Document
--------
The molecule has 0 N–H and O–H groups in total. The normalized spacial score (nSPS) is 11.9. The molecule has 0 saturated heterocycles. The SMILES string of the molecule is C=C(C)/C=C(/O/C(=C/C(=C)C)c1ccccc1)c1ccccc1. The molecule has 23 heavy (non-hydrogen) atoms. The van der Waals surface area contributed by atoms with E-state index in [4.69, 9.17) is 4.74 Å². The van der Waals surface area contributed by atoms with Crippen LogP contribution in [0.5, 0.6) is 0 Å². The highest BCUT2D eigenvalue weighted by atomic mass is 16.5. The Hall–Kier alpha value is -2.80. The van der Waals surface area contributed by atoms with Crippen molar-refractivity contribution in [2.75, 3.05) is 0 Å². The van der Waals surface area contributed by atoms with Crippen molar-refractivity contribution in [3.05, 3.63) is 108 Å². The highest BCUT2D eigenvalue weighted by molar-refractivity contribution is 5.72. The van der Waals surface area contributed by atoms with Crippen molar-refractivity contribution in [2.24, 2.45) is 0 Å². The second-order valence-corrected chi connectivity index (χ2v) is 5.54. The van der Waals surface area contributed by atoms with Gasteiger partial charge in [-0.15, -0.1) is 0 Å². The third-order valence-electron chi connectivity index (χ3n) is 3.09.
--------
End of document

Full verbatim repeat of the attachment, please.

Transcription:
The molecule has 0 N–H and O–H groups in total. The normalized spacial score (nSPS) is 11.9. The molecule has 0 saturated heterocycles. The SMILES string of the molecule is C=C(C)/C=C(/O/C(=C/C(=C)C)c1ccccc1)c1ccccc1. The molecule has 23 heavy (non-hydrogen) atoms. The van der Waals surface area contributed by atoms with E-state index in [4.69, 9.17) is 4.74 Å². The van der Waals surface area contributed by atoms with Crippen LogP contribution in [0.5, 0.6) is 0 Å². The highest BCUT2D eigenvalue weighted by atomic mass is 16.5. The Hall–Kier alpha value is -2.80. The van der Waals surface area contributed by atoms with Crippen molar-refractivity contribution in [2.75, 3.05) is 0 Å². The van der Waals surface area contributed by atoms with Crippen molar-refractivity contribution in [3.05, 3.63) is 108 Å². The highest BCUT2D eigenvalue weighted by molar-refractivity contribution is 5.72. The van der Waals surface area contributed by atoms with Crippen molar-refractivity contribution in [2.24, 2.45) is 0 Å². The second-order valence-corrected chi connectivity index (χ2v) is 5.54. The van der Waals surface area contributed by atoms with Gasteiger partial charge in [-0.15, -0.1) is 0 Å². The third-order valence-electron chi connectivity index (χ3n) is 3.09.